It’s hard to believe that just a few decades ago diseases like measles, whooping cough, polio, diphtheria, chicken pox, and even small pox were a scourge in America. Thousands of people, mostly children, died from them each year.
If they didn’t kill their victims, some, like polio, could render them crippled for the rest of their lives. Fighting these viral diseases and developing vaccines to stop them was one of the greatest medical achievements of the past century. But how quickly we forget.
Because a small but not inconsiderable number of individuals aren’t getting the vaccinations they need, these diseases may come back to haunt us. This year, measles, which seemed on the verge of eradication in the United States, has made a resurgence. The number of cases has exceeded 1,000, and the rate hasn’t slowed.
Hot spots for the disease are in California, Oregon and Maryland. Virginia has joined the list, but so far has only a handful of cases. The Centers for Disease Control, along with state and local health authorities, are trying hard to increase the number of vaccinated people.
But that illustrates the problem. There are people, primarily children, who aren’t getting the vaccinations they need – at least not in sufficient numbers. There are a lot of reasons for this, and few can be considered valid.
Some people have become complacent. They believe these diseases are things of the past. The thing is, they aren’t. They are still a real threat. That’s why every county and city in our area requires that children be vaccinated before they start school. With the exception of a religious exemption -- and New York just revoked its religious exemption -- it’s not negotiable. Required vaccines include those for diphtheria, whooping cough, tetanus, polio, measles, mumps, rubella, hepatitis B and chicken pox. Those were all once common and potentially deadly diseases. Now, they aren’t -- thanks to vaccinations.
Other reasons for not vaccinating children are more conscious. But none is credible. A few parents actively refuse to vaccinate their children -- either buying into junk science, such as the notion that certain vaccines cause autism, or believing that because it’s a government initiative, they want nothing to do with it.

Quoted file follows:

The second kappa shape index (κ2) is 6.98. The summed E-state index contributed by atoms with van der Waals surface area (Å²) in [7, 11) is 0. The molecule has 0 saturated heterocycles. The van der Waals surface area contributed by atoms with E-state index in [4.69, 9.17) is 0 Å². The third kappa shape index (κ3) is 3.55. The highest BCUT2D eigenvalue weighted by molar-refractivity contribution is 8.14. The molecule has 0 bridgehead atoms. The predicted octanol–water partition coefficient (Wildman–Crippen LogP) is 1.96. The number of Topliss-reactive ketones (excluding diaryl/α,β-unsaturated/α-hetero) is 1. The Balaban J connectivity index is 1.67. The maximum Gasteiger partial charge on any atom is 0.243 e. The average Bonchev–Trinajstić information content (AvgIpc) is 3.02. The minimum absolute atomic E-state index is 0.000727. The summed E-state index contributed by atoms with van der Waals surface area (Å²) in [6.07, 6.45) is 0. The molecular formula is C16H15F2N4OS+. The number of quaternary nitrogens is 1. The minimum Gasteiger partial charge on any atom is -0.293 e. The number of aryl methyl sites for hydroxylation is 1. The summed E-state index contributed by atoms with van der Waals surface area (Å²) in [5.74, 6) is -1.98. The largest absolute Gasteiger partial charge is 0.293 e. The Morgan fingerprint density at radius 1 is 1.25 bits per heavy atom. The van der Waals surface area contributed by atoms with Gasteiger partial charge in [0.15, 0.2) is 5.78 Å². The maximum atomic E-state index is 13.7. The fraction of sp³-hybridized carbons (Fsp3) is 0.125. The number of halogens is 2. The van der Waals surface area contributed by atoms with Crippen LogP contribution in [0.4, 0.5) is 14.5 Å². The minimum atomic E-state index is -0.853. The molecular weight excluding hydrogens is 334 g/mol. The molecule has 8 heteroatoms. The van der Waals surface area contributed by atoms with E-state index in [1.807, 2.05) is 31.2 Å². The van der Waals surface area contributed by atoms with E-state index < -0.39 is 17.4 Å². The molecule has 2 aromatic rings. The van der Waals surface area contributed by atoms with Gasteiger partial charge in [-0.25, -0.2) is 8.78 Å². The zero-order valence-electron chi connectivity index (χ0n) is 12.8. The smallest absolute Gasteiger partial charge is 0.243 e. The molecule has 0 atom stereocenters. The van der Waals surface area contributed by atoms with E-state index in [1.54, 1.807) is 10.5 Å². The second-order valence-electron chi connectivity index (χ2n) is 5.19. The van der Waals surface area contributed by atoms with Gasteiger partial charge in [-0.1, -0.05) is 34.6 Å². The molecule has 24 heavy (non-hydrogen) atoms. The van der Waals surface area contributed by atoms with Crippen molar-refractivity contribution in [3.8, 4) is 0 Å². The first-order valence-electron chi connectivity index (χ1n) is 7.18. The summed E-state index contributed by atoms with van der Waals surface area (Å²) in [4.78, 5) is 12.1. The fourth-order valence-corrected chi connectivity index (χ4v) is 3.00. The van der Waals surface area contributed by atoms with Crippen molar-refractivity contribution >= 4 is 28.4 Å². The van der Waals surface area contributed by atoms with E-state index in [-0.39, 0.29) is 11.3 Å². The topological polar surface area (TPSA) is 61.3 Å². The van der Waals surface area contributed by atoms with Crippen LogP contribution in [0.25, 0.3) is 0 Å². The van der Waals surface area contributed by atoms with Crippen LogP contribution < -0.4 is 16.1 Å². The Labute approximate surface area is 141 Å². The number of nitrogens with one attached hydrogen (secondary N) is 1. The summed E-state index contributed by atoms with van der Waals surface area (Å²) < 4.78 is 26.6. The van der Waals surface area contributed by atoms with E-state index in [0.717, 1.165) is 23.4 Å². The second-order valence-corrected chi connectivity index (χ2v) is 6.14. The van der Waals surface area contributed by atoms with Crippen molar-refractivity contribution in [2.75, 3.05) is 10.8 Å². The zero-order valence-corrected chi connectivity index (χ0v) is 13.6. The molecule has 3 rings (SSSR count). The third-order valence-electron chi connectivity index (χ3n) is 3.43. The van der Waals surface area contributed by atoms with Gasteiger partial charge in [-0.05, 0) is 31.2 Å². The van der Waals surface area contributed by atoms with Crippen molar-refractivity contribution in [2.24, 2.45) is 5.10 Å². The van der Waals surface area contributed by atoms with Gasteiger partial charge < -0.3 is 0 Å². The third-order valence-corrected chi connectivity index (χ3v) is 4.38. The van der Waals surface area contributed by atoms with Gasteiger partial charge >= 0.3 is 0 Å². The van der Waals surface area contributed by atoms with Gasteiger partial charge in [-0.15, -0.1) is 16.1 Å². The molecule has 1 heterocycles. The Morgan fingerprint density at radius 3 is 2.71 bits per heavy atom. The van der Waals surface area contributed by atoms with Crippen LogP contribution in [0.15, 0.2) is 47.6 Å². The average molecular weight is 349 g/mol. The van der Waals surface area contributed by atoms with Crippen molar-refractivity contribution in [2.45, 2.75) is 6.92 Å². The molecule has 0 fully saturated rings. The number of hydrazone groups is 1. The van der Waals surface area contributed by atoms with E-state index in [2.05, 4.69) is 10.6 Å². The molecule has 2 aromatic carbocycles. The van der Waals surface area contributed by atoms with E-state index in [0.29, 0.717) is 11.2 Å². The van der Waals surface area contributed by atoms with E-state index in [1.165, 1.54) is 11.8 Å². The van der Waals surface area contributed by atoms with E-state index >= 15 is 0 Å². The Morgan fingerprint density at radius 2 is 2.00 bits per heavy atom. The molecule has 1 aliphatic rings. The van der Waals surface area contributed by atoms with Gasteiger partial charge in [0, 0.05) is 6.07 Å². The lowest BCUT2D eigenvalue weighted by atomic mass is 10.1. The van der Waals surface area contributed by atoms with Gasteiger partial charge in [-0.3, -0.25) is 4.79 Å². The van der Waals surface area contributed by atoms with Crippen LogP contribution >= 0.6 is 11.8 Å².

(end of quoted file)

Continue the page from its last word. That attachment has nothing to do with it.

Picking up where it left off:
Sadly, there is a small but stubborn anti-vaccine movement in the United States, one even partly embraced by Marianne Williamson, one of the Democratic candidates for president, and it does a terrible disservice to all of us.
One more reason is that a lot of young parents don’t have insurance or don’t have the money for regular medical services. That’s distressing, but young parents should know that every public health office in Virginia, in every county, will provide vaccinations free of charge. It’s as simple as that. The word needs to get out.
Now, just an aside, what exactly do vaccines do? Well, I am no doctor, but the principle is pretty straightforward. A vaccine exposes us to a far weaker, often dead, version of the virus, which then prompts our body’s immune system to develop the necessary resistance. The success rate is incredible, but it’s never 100% effective. A few who take the vaccines don’t develop the immunity. But by vaccinating at least 95% of the population, those who don’t develop the immunity are protected as well.
Many of these diseases have been around for thousands of years. There is evidence that small pox began in Neolithic era when humans first started forming villages and towns. The origins of other viral diseases are difficult to trace – mostly because medicine just didn’t know how to identify them.
It’s almost a given that no wants us to return to the era when children died of whooping cough or succumbed to diphtheria. Or when whole communities, as recently as the 1950s, closed their theaters, their playgrounds, their pools and even their schools because they feared an outbreak of the highly contagious polio virus.
That’s how insidious these viral diseases can be, but medical science and governments have taken them on and pushed them into the shadows. The challenge is to keep up the pressure, not only to keep them out of our daily lives, but to remove them from the scene entirely. It can be done.
David Kerr, a former member of the Stafford School Board, is an instructor in political science at VCU. He can be reached at email@example.com.